I thought we were heading into summer. Really. It took a minute or two to think about it before I realized it’s fall not spring.
What’s wrong with my brain? (Just rhetorical—don’t answer that!) I was confused because I’m working on Thundersnow and the weather’s warming up and spring is almost here (or there) in the book. It’s the middle of March and daffodils are blooming. So, for a moment, I was still in my book—still in spring with cool nights and warm days instead of our fall with cool nights and warm days.
Scuba diving is what I liken my writing experience to. I don my gear and plunge into the water, going down deeper and deeper. The world above is gone for now. I’m looking at the fish swimming by and the occasional shark. Seaweed floats by and I see a lobster scuttle along the ocean floor. If the phone rings, or someone comes to my door, I have to resurface—sometimes so quickly it gives me the bends. (And that’s why writers are irritable!) And sometimes people make me take off my scuba gear to deal with things. And then I get ready to write again and have to put my scuba gear back on, but now it’s wet and harder to get on. But I manage and down I go. But, now, the surge of the sea has changed things. Where was that coral I was examining? What happened to the seahorse? It was here just a few minutes ago. And so I have to search until I can find them again.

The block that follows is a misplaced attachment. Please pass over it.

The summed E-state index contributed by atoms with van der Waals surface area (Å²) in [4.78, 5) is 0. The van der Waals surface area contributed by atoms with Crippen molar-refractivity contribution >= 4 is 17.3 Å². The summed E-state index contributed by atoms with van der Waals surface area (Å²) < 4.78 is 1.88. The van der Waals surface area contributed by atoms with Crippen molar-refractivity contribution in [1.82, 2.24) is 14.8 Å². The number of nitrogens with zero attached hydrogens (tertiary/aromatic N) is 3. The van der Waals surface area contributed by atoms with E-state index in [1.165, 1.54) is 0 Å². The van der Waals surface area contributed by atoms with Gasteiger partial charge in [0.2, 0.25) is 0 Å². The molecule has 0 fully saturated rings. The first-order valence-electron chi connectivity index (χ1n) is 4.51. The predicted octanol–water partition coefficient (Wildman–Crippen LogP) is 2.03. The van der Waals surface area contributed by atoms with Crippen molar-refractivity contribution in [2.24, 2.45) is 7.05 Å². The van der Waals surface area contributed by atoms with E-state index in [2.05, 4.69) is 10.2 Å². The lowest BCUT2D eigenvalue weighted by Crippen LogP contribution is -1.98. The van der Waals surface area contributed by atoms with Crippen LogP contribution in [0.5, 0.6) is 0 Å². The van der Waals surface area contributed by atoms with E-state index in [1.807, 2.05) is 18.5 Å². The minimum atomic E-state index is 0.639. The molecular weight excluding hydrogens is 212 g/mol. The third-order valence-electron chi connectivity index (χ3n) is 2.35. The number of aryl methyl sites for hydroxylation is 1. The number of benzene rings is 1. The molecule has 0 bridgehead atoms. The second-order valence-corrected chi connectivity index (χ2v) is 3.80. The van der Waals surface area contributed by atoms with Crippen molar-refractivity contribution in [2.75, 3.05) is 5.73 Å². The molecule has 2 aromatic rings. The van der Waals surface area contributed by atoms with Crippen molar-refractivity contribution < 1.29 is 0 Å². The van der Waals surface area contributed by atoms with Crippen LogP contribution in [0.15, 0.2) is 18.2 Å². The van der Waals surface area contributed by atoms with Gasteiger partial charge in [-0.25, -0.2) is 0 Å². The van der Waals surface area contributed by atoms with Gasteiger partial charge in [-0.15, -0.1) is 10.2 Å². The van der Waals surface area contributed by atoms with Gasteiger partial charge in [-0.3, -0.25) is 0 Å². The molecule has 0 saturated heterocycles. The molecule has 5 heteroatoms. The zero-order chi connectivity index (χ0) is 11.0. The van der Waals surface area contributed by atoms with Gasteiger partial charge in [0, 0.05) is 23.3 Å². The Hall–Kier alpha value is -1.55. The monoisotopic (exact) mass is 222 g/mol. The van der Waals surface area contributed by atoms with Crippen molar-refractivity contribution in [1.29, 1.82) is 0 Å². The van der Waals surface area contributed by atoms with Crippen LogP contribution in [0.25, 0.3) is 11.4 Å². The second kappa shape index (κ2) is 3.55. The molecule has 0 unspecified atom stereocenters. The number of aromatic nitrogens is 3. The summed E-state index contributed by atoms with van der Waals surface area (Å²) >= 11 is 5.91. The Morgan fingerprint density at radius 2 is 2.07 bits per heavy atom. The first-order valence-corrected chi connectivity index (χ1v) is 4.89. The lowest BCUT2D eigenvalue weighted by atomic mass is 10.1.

But sometimes that special piece of coral is gone forever. I have to find something to replace it, because I can’t resurface empty handed. I sigh and fog up my mask. And then I call it a day. I emerge from the water and reenter the land of dryness. But sometimes at certain moments I feel like I’m still down on the ocean floor. And suddenly I remember just where I saw another piece of coral.
And I can’t wait until I can scuba dive again.